Her writing skills are a real marvel; I was amazed at how she manages to fit everything in this slight book and was so surprised to find a charming, poignant, coming of age story. Lovely.

 

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Source: http://ellenallen.co/2015/08/10/the-weight-of-water-a-charming-poignant-ditty

The Mayor of Casterbridge; a depressing masterclass from Hardy

The Mayor of Casterbridge - Thomas Hardy, Keith Wilson

I read a little Hardy when I was at university but after reading Jude the Obscure and being completely depressed, I gave him up. I like real life, but he’s always so, well, downbeat. Now with the release of Far From the Madding Crowd and having seen the stylish BBC adaptation of Tess of the D’Urbervilles, I opened the first page of The Mayor of Casterbridge and got a shock. It was a true masterclass in how to hook a reader; a man fed up with his wife and child, and very drunk, auctions them off to the highest bidder in a bar. He wakes up hours later slumped on the very same bar stool, only to realise that his wife and child did actually go with the man, in exchange for 5 pounds. Years later, he has worked his way up to become the Mayor of a town called Casterbridge, when his wife and child re-emerge. And so begins his downfall…

 

It was a depressing read, as I expected it to be, but at least this one had the remnants of happiness in places for some of the other characters (it’s no spoiler to know that the mayor, Henchard, meets an unhappy ending). Surprisingly, I thought the female characters were a little more drawn out than the male. I wanted to know more about what drove Henchard to do what he did and what he felt as a result. The same was true of his nemesis, Donald Farfrae, a man who we follow but never really understand in the same way as the women who love and are loved by them.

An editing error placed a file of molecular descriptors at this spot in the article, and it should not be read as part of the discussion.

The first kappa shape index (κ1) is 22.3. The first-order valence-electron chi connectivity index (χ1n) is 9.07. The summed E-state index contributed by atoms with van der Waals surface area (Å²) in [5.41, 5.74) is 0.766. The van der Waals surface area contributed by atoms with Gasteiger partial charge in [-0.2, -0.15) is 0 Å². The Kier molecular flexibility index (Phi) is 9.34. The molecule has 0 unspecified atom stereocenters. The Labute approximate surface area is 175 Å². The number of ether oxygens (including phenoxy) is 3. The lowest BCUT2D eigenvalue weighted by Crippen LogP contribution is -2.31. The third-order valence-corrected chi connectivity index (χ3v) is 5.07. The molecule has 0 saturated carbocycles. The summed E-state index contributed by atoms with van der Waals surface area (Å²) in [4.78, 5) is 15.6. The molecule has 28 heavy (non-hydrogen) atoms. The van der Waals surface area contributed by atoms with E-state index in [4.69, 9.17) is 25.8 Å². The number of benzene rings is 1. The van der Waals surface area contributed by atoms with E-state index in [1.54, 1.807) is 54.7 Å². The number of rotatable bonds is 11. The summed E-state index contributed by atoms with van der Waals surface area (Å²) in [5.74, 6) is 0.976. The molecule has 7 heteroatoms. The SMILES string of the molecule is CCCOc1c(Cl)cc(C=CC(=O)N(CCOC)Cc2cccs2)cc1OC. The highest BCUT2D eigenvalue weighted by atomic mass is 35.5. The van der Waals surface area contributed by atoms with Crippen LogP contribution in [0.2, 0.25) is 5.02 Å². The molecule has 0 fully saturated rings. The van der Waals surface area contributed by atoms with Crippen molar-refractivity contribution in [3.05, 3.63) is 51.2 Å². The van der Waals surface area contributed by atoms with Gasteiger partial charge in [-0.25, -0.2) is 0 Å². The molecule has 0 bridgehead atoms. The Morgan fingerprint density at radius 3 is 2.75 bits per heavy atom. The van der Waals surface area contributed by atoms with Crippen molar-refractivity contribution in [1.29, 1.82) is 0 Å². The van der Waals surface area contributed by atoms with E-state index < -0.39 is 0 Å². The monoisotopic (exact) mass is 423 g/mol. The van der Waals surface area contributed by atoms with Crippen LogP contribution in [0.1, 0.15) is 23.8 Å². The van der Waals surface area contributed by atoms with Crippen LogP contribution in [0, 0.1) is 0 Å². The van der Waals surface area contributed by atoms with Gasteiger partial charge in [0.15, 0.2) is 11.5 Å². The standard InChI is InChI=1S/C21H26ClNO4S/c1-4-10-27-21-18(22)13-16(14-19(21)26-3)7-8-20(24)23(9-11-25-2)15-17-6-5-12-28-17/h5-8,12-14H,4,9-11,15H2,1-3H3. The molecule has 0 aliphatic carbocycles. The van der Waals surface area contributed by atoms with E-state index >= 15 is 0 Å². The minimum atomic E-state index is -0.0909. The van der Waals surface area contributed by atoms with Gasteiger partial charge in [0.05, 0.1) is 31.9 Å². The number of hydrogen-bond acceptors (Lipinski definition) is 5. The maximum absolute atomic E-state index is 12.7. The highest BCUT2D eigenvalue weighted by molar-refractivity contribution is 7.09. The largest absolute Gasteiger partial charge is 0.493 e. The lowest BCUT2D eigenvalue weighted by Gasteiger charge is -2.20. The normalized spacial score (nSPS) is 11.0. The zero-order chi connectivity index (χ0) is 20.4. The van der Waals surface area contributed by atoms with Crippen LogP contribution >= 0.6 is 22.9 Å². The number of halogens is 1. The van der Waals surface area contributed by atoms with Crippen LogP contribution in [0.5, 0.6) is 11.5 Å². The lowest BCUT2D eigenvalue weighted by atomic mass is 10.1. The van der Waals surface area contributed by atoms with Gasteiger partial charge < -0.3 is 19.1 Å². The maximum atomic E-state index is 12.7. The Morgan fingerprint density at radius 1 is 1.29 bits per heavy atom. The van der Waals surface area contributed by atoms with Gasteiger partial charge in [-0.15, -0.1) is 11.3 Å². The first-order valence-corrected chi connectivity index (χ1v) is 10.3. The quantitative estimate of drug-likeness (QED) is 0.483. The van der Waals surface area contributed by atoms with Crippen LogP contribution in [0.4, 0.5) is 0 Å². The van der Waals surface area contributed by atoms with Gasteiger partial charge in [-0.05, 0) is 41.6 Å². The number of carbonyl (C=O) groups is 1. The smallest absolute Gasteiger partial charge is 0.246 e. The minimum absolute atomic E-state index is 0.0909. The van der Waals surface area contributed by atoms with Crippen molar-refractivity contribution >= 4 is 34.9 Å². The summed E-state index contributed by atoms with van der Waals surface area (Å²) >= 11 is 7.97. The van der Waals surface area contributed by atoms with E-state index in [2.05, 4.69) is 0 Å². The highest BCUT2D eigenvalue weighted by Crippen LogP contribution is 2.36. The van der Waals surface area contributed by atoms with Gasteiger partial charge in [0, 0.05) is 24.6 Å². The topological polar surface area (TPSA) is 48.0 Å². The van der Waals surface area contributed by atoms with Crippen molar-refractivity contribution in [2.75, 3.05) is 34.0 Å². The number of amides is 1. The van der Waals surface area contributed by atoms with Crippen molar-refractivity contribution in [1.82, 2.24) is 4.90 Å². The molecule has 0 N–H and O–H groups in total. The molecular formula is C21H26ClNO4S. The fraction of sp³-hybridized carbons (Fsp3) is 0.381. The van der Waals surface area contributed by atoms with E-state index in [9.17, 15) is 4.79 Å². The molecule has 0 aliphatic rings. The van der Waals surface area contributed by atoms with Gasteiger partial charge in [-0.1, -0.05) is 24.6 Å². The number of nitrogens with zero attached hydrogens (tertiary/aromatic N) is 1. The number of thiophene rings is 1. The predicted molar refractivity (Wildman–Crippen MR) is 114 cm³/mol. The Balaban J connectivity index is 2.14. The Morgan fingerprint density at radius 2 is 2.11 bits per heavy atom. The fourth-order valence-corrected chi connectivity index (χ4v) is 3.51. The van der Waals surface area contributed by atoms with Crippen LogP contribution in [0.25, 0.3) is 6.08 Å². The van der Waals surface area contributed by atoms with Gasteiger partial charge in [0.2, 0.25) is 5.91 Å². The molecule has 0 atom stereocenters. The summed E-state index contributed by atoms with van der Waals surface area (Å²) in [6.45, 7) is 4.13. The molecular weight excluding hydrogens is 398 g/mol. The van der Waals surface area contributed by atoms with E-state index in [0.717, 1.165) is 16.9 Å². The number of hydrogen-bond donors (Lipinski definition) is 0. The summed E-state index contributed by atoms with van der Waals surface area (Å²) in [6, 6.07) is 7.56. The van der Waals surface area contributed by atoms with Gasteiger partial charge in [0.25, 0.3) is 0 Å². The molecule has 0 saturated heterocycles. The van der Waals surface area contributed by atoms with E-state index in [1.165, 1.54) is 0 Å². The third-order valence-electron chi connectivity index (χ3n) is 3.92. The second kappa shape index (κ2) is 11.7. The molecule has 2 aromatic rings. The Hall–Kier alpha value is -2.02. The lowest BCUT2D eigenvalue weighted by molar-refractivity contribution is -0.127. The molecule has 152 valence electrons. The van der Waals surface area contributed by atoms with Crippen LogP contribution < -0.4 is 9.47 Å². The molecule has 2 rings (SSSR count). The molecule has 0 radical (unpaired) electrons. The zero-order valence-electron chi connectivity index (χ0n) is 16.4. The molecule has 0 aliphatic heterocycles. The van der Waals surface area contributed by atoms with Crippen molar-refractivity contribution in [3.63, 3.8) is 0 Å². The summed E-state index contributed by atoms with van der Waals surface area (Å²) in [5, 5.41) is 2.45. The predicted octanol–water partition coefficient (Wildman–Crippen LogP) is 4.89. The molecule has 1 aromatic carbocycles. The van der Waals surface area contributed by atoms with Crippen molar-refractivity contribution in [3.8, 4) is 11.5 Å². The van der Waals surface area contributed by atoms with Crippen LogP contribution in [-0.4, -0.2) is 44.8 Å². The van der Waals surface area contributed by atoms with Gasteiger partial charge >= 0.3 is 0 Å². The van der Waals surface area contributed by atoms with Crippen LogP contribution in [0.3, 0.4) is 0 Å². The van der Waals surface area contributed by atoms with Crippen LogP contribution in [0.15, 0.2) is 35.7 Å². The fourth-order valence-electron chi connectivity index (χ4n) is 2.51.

He’s obviously a very good writer and it’s a good introduction to Hardy’s work because it’s not quite so depressing and short-ish enough to know if you want to read on…

 

This is taken from my blog at ellenallen.co


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Source: http://ellenallen.co/2015/07/30/the-mayor-of-casterbridge-a-depressing-masterclass-from-hardy

Sharp objects; mesmerising, malevolent and bloody brilliant

Sharp Objects - Gillian Flynn

There’s a point in Sharp Objects when one of the characters, the youngest daughter of three, asks her mother which of her children she loves the most; she’s trying to assuage her fears that she can’t possibly be loved the best, that the first or second born must be the preferred children. Gone Girl is Gillian Flynn’s “third child”, her third book, and the best known and loved, but it’s Sharp Objects that does it for me.

 

I’ve been working my way through Gillian Flynn‘s back catalogue – Gone Girl then Dark Places – but Sharp Objects is definitely my favourite. A problem with writing horror/ thriller/ suspense, is that once the book barrels towards the end, you generally know who might be the killer and the book falls flat as the author ties up all the loose ends (and thrillers generally have tons of loose ends in explaining the hows, the wheres, the whys, etc.) This didn’t. Despite it being about the manhunt for the killer of two dead girls, it wasn’t an unrealistic gorefest. It was very menacing (listening to it in the dark in my bed meant on a couple of occasions I had to actually turn on the lights because I was a bit scared). A feeling that was only heightened by feeling completely sympathetic to the central character, a broken mess of a woman, whom I really cared about.

 

If you love sick, twisted thrillers, then her two other plots are great in their own rights but I think this one is more taut and the most sinister. Moreover, the way she writes about this f*$cked up, small town and its inhabitants who have been stewing for too long, is just fantastic. The descriptions of feelings, the people and their behaviour, puts her right at the top of her game: “There was nothing I wanted to do more than be unconscious again, wrapped in black, gone away. I was raw. I felt swollen with potential tears, like a water balloon filled to burst. Begging for a pin prick.”

 

A menacing, mesmerising thriller that I relished in the dark, that I didn’t want to end.

Source: http://ellenallen.co/2015/07/28/sharp-objects-mesmerising-malevolent-and-bloody-brilliant